In a way this is a good thing as the non-dollar currencies will have more buying power, which could create jobs. Though, America will need to be mostly self-sufficient with regards materials for importing things will mean higher prices.
The casualties in this are the American public. It is one thing to make flippant daft generalisations (such as the oft-touted one about American cinema-goers being stupid), which can be more of less glossed over as every country has a section of the populace it ridicules (Britain - an Englishman, an Irishman and a Scotsman walk into a bar...). It is therefore important to realise that the actions of a country do not necessarily represent the desires of the people of said country. Part of the support for the Iraq conflict was bourne out of fear (those who disagree are "unAmerican" and looking to expose the country to unacceptable threats, etc), part is mass hysteria (as how law abiding people can turn into rioters given the right push), and part is an understandable desire for revenge given that flying two fuel laden planes into two large buildings in the middle of a metropolis is inconceivably horrible. The leaders make decisions, and the populace either rise up and fight or they sit back and generally agree. The leadership of the US over the period in question was remarkably devious and have done perhaps more damage to America's principle of freedom and liberty than many of its own citizens may realise yet. And, through it, they kept the people afraid of an unseen enemy, pushing the right emotional buttons to have the population either accepting the course of action, or abstaining from comment.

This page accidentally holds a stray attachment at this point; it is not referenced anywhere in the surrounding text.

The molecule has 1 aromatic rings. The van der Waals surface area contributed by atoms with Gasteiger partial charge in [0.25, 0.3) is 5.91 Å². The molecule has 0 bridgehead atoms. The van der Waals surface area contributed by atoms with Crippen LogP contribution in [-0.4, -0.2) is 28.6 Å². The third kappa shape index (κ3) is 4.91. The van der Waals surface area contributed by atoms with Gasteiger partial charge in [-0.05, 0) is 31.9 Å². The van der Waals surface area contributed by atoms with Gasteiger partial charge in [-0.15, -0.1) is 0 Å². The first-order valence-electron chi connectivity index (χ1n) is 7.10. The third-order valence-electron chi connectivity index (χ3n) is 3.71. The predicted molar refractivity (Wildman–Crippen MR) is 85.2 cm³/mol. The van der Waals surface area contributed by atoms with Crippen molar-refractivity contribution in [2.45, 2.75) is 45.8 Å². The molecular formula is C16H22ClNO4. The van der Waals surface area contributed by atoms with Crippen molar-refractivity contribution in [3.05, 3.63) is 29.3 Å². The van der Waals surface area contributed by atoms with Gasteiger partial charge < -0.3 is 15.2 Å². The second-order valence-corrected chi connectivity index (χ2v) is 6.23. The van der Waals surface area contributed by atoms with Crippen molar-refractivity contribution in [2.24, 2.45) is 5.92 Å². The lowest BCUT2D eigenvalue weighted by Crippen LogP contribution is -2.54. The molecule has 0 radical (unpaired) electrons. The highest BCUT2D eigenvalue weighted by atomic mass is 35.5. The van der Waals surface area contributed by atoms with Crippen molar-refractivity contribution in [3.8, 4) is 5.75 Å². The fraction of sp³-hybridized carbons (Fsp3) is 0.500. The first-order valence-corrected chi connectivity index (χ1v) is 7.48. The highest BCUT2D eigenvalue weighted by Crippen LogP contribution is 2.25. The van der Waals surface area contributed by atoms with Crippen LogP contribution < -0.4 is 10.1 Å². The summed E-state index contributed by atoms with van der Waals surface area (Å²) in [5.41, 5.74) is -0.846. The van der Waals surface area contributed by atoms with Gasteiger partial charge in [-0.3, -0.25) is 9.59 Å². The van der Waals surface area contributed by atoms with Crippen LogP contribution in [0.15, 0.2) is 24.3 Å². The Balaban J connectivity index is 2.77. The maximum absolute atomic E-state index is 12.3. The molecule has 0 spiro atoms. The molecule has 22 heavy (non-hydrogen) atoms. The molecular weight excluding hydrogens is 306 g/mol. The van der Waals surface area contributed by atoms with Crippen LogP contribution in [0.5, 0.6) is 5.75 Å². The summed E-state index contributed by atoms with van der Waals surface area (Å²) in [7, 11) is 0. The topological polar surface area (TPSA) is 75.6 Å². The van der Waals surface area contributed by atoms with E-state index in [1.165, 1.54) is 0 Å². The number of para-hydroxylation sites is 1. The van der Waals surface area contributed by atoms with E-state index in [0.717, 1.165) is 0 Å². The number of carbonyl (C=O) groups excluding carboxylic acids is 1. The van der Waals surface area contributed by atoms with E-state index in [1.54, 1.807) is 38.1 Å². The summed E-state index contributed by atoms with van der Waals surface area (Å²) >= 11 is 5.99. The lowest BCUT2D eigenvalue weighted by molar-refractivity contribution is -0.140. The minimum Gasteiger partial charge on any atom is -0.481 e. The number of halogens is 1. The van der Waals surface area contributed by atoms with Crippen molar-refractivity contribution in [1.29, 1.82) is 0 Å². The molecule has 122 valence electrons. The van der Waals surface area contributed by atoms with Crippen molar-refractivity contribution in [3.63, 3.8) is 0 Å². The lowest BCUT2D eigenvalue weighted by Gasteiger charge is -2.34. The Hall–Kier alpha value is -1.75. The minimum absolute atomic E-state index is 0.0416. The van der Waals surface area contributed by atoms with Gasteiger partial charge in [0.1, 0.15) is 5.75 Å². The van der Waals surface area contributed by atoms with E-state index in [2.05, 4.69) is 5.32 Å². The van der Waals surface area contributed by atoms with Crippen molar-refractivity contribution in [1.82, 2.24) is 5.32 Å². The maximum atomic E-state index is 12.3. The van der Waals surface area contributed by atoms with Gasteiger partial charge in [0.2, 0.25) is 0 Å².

This is not a fault of the people, it is a fault of the leadership. Perhaps it is why Obama won the election? He was seen as the one likely to be less manipulative? That, maybe, for a period, America itself wants the soft option. A period of internal healing. To step back, take a breath, and say "f--- me, what was that all about?"
I am generably favourable to the America I would like it to be. I don't know where Obama will take planet Earth, but I know where Bush was going and I'm glad he's gone. The country offers many staggeringly beautiful places, and people who are lovely and people who are hostile, but from what I hear the balance is tipped well in favour of hospitality so long as you stay out of the bad areas of cities past midnight - but then you could say the same thing for London. One of the things that makes America particularly interesting is its sheer size and diversity. The capital, Washington, DC is about 3750 miles away from me (~6000km), across an ocean, while Beverly Hills is 2305 miles (3710km) across the rest of the country.
To give an idea, the distance between the London Weather Centre and Washington is about the same as to Peshawar (Pakistan; 3675 miles/5915km) [note: if you draw a line higher, through Kyrgyzstan, our end point would be nowhere on the far left of China!]; while Washington to LA would be the same as the Weather Centre to Jerusalem (Israel), only a stones throw from Syria, and Iraq.